Vertical Amplifier with Block Diagram

The Vertical Amplifier : The vertical amplifier has to amplify the signal it receives from attenuator. Its requirements are critical. The following are its requirements :

1. It must be designed to have sufficient gain to drive the deflecting plates.

2. Its gain must be constant for any frequency of the input signal with in the limits of the frequency range specified for the oscilloscope. In other words its band width must be large.

3. Keeping in view of the required stability and band width, it must be an amplifier with fixed gain. The signal handling ability can be improved to the requirements by proper design of the attenuator.

4. The vertical amplifier should not introduce any phase shift, in the signal it is handling.

5. It should not produce distortion of the signal under study.

6. It must be free from spurious responses.

Vertical amplifier consists of the following stages.

1. Pre-amplifier.
2. Phase inverter.
3. Driver amplifier.
4. Output amplifier.

With all the above stages, its fixed overall sensitivity or gain is expressed in terms of the deflection factor, V/div. Fixed gain amplifier will only be used as the design is easier to offer the required standard of stability.

When the attenuator is kept in the most sensitive position, the gain of the vertical amplifier corresponds to the lowest reading of the VOLTS/DIV scale of the attenuator. The preamplifier and the phase invertor can be of the plug in type, to cater to the multiplex modes in which a CRO can be operated. The driver amplifier and the output amplifier will be provided in the main frame of the cathode ray oscilloscope. Oscilloscopes with different plug in type units designed for specific measurements are available. They extend the scope of the instrument.

The functional block diagram of a vertical amplifier is shown in Figure.

Vertical Amplifier Block Diagram
The preamplifier uses its first element a FET. The attenuator is isolated from the input of the amplifier by the high input resistance of the FET. An impedance transformer action is done by the FET acting as the first element in the source follower form. Its output impedance is moderate. In some cases to match the source follower to the input of the paraphase amplifier (phase invertor) a BJT may be used as a emitter follower. This again acts as an impedance transformer, to couple the output of the source follower to the input of the paraphase amplifier. A paraphase amplifier is required to drive the output stage which mostly is a push pull stage. Such push pull amplifiers require .equal amplitudes of out of phase voltages as inputs to the two base circuits. To accomplish the. required, signal voltage at the input of the output amplifier the output of the paraphase amplifier must be sufficiently amplified. This is done by the driver amplifier which by virtue of its gain provides the required input voltage to the output amplifier.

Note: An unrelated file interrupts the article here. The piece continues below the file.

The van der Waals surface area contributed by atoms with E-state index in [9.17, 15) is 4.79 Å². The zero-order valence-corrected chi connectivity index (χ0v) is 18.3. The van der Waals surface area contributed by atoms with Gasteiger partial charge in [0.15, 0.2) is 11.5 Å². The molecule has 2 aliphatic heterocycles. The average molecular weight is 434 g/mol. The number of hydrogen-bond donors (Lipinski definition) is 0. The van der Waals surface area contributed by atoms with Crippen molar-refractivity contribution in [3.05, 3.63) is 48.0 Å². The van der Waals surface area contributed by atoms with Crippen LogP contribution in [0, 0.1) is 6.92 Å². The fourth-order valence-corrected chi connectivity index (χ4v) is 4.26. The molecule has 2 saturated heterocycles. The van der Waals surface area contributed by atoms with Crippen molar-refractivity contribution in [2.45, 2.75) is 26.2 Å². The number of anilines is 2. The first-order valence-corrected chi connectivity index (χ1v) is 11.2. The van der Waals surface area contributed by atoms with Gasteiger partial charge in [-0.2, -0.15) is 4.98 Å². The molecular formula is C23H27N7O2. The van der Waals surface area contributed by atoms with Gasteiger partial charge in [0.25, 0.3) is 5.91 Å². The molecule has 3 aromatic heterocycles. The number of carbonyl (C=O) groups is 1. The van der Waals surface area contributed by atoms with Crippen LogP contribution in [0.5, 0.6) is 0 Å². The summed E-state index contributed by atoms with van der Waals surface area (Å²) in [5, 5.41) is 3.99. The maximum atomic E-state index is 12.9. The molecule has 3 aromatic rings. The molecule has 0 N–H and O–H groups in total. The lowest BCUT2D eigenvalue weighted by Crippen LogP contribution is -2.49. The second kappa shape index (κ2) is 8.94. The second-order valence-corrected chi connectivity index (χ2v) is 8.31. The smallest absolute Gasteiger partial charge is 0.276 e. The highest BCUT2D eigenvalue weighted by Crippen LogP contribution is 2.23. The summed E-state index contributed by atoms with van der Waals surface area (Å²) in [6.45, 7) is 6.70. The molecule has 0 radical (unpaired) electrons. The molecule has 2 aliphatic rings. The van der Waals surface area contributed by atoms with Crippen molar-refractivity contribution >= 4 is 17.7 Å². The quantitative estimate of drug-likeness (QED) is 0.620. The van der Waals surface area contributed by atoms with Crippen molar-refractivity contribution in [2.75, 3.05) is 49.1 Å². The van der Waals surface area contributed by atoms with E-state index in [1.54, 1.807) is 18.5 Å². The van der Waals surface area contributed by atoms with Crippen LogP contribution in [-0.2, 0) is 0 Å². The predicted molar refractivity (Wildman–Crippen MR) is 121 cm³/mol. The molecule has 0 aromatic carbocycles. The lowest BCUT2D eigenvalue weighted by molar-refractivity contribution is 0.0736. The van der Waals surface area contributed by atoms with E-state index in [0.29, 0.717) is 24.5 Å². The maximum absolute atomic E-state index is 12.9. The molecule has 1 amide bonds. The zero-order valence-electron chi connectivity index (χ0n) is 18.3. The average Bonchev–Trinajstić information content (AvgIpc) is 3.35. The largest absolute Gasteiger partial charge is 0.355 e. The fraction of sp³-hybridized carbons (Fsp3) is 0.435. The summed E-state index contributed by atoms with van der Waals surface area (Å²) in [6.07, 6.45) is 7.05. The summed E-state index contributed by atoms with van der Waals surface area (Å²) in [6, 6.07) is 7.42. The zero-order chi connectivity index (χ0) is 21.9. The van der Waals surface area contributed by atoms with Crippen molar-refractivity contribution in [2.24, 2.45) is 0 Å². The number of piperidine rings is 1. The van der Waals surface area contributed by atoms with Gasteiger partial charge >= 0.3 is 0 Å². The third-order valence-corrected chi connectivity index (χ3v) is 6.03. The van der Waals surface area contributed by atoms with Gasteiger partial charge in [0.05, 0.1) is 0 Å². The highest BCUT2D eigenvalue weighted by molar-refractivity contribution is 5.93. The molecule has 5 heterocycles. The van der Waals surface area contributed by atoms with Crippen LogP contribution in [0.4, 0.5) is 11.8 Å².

The push-pull output stage supplies the deflecting voltage to the vertical deflecting plates. The reason for using the push-pull stage is in that it aids the linearity of the deflection of the CR Tube. The vertical amplifier section may use vacuum tubes or transistors. Vacuum tube versions of CROs are out dated now. Excepting the cathode ray tube, now a days the cathode ray oscilloscopes use either transistor version or integrated circuit version. A complete CRO may consist of both transistorised sub-systems as well as ICs. With the introduction of the semi_ conducting devices, the size, weight of the oscilloscope have been reduced considerably. Portable oscilloscopes are now available with smaller screen diameters.